Anger, frustration, self-doubt, sadness, and helplessness. If you are being bullied at work it will likely be one of the most challenging phases of your career. There are three options open to you: accept the bullying and do your best to protect yourself, fight the bullying, or move to another organisation or department. Unless you have a good reason to do so, staying where you are will take a toll on your mental health over the long-term. If you decide to fight the bullying you will need to gather your resources, recruit allies, have a plan B, know what your motivations are, and know when to walk away. For many people, moving to another position works out best for their own mental, physical, and financial well-being. Although it is not fair that you’re being bullied, no-one performs at the their best while sitting in a toxic quagmire.
To get where you want to be, first know where you are. What is your current state of mind? Are you in a position to see your situation objectively and rationally evaluate your options? If not, how can you get to that space?
If you have the option, it may be useful to take some time off to get a little rest and relaxation. You will have great difficulty thinking clearly while you are stressed and overwhelmed. This is explained well by the performance-anxiety curve (Yerkes–Dodson law). It looks a little something like this:
You need a little ‘activation’ to perform your best, but if you’re up the right side of the curve—over activated—your ability to think clearly is impaired. Taking some time off can help to reduce your level of activation and help you to think through your options clearly. If you can’t take time off, practice self-care and engaging in some relaxation strategies. Free relaxation apps are also an excellent place to start. Remember that you don’t have to relax completely, just move your anxiety one or two notches down on the curve. In the middle of the curve you still feel ‘activated’ but can think clearly and problem solve. A psychologist can help coach you through these techniques.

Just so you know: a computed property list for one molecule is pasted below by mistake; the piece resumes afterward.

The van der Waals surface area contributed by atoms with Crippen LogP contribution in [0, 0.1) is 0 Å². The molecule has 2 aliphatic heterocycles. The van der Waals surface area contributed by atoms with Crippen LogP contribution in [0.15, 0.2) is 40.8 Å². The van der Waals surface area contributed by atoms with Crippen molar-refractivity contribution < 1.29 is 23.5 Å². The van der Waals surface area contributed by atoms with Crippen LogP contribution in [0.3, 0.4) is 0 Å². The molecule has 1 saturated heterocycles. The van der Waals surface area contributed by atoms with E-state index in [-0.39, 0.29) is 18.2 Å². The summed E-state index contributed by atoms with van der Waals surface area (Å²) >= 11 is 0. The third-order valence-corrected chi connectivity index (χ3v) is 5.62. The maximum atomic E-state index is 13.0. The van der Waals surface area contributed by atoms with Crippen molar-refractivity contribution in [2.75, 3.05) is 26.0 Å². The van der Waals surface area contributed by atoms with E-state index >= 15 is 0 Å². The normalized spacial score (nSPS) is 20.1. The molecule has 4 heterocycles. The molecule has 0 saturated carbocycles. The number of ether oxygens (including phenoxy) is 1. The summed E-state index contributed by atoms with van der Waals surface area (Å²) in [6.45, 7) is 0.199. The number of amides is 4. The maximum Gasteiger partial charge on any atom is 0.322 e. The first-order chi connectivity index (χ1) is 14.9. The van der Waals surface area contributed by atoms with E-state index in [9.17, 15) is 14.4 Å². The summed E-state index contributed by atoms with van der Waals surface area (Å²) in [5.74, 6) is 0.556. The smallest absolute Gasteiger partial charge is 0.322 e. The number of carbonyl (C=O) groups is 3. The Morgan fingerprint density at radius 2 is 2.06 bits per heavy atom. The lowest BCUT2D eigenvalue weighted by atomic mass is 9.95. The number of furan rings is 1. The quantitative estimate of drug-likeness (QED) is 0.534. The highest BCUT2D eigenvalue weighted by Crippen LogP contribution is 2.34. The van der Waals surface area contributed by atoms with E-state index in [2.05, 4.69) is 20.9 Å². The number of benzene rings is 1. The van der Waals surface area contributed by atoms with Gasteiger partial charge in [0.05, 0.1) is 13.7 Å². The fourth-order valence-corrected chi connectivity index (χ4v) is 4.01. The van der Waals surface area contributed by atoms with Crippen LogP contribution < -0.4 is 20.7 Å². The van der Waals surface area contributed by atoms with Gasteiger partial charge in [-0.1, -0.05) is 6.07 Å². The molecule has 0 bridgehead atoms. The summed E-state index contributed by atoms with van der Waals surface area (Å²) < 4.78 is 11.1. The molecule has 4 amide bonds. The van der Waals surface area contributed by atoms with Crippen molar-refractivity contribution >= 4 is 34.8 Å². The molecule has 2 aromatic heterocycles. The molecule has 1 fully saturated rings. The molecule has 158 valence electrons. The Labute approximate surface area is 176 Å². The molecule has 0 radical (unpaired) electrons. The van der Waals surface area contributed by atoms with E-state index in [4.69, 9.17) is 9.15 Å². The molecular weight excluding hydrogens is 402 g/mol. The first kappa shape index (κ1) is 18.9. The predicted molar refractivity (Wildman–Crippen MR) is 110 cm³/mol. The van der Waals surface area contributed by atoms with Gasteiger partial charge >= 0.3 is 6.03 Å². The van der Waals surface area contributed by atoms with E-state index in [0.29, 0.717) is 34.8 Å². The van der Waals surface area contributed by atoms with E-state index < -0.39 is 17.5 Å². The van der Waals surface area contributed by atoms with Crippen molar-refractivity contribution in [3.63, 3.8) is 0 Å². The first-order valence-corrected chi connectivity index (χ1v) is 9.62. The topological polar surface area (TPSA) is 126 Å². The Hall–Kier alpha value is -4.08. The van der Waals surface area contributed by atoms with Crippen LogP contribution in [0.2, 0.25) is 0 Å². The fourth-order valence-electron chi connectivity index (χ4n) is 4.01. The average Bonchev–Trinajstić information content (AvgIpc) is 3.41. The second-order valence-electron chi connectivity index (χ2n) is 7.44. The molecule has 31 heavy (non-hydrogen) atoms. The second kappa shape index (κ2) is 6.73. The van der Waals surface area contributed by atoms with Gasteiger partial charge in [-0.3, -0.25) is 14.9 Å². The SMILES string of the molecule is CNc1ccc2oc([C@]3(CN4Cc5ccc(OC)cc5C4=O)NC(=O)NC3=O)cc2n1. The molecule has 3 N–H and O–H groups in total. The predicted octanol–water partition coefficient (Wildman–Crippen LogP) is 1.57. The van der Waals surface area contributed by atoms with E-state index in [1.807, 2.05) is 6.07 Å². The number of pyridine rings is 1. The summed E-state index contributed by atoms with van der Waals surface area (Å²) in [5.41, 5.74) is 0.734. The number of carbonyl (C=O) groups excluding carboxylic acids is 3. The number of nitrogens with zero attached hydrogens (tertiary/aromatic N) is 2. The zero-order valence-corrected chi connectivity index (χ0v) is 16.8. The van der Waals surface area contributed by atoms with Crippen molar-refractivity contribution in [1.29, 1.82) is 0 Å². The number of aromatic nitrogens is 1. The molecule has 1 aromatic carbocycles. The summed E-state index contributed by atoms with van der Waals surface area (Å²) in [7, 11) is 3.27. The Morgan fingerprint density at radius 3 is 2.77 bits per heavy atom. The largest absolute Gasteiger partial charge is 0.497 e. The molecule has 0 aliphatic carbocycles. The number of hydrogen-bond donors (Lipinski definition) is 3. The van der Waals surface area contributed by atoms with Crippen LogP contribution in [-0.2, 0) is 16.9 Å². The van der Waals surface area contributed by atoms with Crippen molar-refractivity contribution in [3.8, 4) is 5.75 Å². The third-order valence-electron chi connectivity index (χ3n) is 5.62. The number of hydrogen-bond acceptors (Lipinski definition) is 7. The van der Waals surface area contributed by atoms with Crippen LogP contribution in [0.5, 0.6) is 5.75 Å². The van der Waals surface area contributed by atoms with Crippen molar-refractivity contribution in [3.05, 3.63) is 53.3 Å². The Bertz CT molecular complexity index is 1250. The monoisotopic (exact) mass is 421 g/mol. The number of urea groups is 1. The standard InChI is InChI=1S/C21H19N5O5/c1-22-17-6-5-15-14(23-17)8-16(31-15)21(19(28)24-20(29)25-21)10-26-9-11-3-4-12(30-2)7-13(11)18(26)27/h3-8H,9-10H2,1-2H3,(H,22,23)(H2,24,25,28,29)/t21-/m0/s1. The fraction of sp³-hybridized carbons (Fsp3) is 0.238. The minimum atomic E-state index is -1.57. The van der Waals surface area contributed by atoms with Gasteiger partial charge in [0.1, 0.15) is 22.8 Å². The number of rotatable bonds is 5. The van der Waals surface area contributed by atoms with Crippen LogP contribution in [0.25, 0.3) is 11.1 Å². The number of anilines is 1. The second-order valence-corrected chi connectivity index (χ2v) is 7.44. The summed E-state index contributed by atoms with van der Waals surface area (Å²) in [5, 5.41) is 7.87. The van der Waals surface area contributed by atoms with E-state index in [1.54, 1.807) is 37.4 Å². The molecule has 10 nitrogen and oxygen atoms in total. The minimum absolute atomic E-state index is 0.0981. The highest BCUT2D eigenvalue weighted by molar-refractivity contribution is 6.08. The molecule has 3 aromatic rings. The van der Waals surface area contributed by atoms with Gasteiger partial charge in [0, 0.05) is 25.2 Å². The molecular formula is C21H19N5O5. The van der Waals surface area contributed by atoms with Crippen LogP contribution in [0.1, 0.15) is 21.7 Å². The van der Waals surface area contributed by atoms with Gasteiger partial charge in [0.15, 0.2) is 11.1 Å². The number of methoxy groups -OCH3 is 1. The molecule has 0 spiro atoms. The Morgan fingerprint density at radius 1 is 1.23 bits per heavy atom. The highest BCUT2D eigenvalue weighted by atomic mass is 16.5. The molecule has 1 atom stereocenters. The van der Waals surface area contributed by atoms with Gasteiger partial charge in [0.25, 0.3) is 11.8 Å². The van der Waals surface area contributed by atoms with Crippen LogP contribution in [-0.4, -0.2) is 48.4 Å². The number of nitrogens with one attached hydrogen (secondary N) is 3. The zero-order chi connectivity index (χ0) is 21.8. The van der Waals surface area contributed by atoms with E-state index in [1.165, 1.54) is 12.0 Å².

Now that you are thinking somewhat clearer, it’s time to work out where you are. What type of bullying are you experiencing? Who is it coming from? Is it a rogue manager or co-worker, a pervasive bullying culture, or a problem built into the structure of your organisation? The answers to these questions will give you an indication about the type of response you might receive if you make a complaint. But before you make a complaint…
Know your options. Up to 7 out of 10 people who are bullied are either fired or quit1. It might not be what you want, but if you were forced to quit, what would you do? Knowing your exit strategy at the begging takes the pressure off and makes it easier to evaluate your options.
People are often reluctant to quit because what is happening to them is unfair. And they are right. It is unfair but would be more unfair if you find yourself fighting it for the next six months, a year, or longer? Would it be more unfair if you lose your health, your ability to sleep, financial stability, confidence, and peace of mind? For some people, facing up to the injustice is more important than their personal well-being. I respect that. But if fighting the bullying is what you chose, realise what it can cost. It often doesn’t end well. Hence, 7 out of 10 people reading this will leave or be fired. It is a whole lot easier to interview for another job if you’re not in the middle of a bitter dispute with your last employer. There is wisdom in getting out while you can. The choice is yours.
Darius is a published author and registered clinical psychologist in private practice. He holds a Masters Degree in Clinical Psychology and has worked as a trainer and adjunct lecturer in psychology and counselling. When he isn’t conducting or researching therapy he enjoys going on outdoor adventures with friends and abseiling off cliffs.